If you have time during this busy holiday season, please read this. I am incensed that the Republicans are attacking the health insurance reforms that the Democrats managed to get enacted. They should be attacking the insurance industry.
"Push Michael Moore Off a Cliff:" Health Insurance Whistleblower Wendell Potter Details How the Industry Attacked Michael Moore’s Film Sicko
When Academy Award-winning film director Michael Moore announced he would be making a documentary about the American healthcare system in 2004, it put the health insurance industry on high alert. One person who immediately went on the offensive was Wendell Potter, who at the time was the chief spokesperson for insurance giant CIGNA. Last year, Potter became the industry’s most prominent whistleblower. We speak with him about his role in attacking Michael Moore, his film Sicko, and the movement for a single-payer healthcare system. “We felt that this movie would have such an impact that it would really pave the way for legislation to be passed that could be very detrimental to the insurance industry. So it was very important for the insurers to attack this movie as fiercely as possible,” Potter said. “We developed a very, very sophisticated communications campaign to make sure that people saw him [Moore] as a Marxist, as a socialist, and that he was going to be destroying the American Dream.” Wendell Potter is now the Senior Fellow on Health Care for the Center for Media and Democracy. He has a new book out, Deadly Spin: An Insurance Company Insider Speaks Out on How Corporate PR is Killing Health Care and Deceiving Americans. This is part of an extensive interview with Wendell Potter. Click here for Part 1.
AMY GOODMAN: We’re speaking with a chief whistleblower, former chief spokesperson for the health insurance industry, the insurance industry’s greatest nightmare. He was the spokesperson for CIGNA for years and, before that, Humana. And then, through a series of incidents, his own encounters with people without healthcare dying for lack of insurance, he stepped out. He quit. And he’s written the book Deadly Spin: An Insurance Company Insider Speaks Out on How Corporate PR is Killing Health Care and Deceiving Americans. Wendell Potter is our guest.
OK, this is Politico today, says, "Republican Andy Harris, a conservative Maryland physician elected to Congress on an anti-Obamacare platform, surprised fellow freshmen at a Monday orientation session by demanding to know why his government-subsidized health care plan takes a month to kick in." A congressional staffer who saw the exchange said Harris "stood up and asked the two ladies who were answering questions why it had to take so long, what he would do without 28 days of health care."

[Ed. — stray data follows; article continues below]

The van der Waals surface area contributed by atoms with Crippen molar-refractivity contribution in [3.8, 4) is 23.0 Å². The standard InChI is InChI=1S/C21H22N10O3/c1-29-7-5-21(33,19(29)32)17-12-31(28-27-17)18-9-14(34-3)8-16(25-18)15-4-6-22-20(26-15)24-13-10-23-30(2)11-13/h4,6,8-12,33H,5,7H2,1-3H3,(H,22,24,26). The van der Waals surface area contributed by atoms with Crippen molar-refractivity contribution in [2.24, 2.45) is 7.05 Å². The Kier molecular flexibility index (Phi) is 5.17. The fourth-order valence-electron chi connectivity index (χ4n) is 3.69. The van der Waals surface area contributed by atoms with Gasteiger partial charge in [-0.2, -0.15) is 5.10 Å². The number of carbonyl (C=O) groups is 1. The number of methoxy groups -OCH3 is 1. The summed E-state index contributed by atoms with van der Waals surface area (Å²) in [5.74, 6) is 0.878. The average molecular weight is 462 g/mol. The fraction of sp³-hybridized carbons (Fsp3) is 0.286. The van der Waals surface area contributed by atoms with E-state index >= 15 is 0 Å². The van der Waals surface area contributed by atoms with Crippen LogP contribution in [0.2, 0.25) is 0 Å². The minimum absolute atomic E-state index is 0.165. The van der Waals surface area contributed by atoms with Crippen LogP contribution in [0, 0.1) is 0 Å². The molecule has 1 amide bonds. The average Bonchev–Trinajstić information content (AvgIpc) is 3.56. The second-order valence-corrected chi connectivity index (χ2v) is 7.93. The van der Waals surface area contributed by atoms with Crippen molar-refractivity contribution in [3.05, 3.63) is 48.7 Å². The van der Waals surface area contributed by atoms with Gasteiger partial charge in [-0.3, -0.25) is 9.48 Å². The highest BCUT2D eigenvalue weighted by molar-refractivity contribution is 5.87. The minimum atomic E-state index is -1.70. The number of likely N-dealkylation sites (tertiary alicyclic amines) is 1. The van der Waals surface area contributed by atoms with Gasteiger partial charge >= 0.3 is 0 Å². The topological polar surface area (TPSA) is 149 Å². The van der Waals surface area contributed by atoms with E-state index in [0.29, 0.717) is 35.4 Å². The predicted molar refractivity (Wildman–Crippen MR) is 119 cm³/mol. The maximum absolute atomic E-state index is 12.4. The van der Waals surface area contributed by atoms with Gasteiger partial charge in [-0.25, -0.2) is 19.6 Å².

WENDELL POTTER: Isn’t that supremely ironic? And he had been campaigning against an incumbent, a Democrat, who was—and he was accusing him of being in favor of Obamacare. And he, this guy who was elected who you just spoke about, has pledged to repeal the legislation. Yeah, he is finally, I guess, for 28 days, possibly going to be in the same predicament that many Americans are in for months, if not years. And he was saying, essentially, "Where’s my goid you prepare for this?
WENDELL POTTER: Well, we were afraid, as the movie was being made, that Michael Moore would do ambush interviews, as he’s done in a lot of his movies in the past. So we lived in fear—I did, especially—that my CEO would be getting out of his limousine at some point, and there would be Michael Moore with a camera in his face. So, one of the things we had to do was to make sure that we media-trained our CEO and other executives so that they wouldn’t look like a deer caught in the headlights, if we could do that at all.
AMY GOODMAN: What did you tell your CEO? Wait, tell me his name again?
WENDELL POTTER: Ed Hanway.
AMY GOODMAN: What did you tell Ed?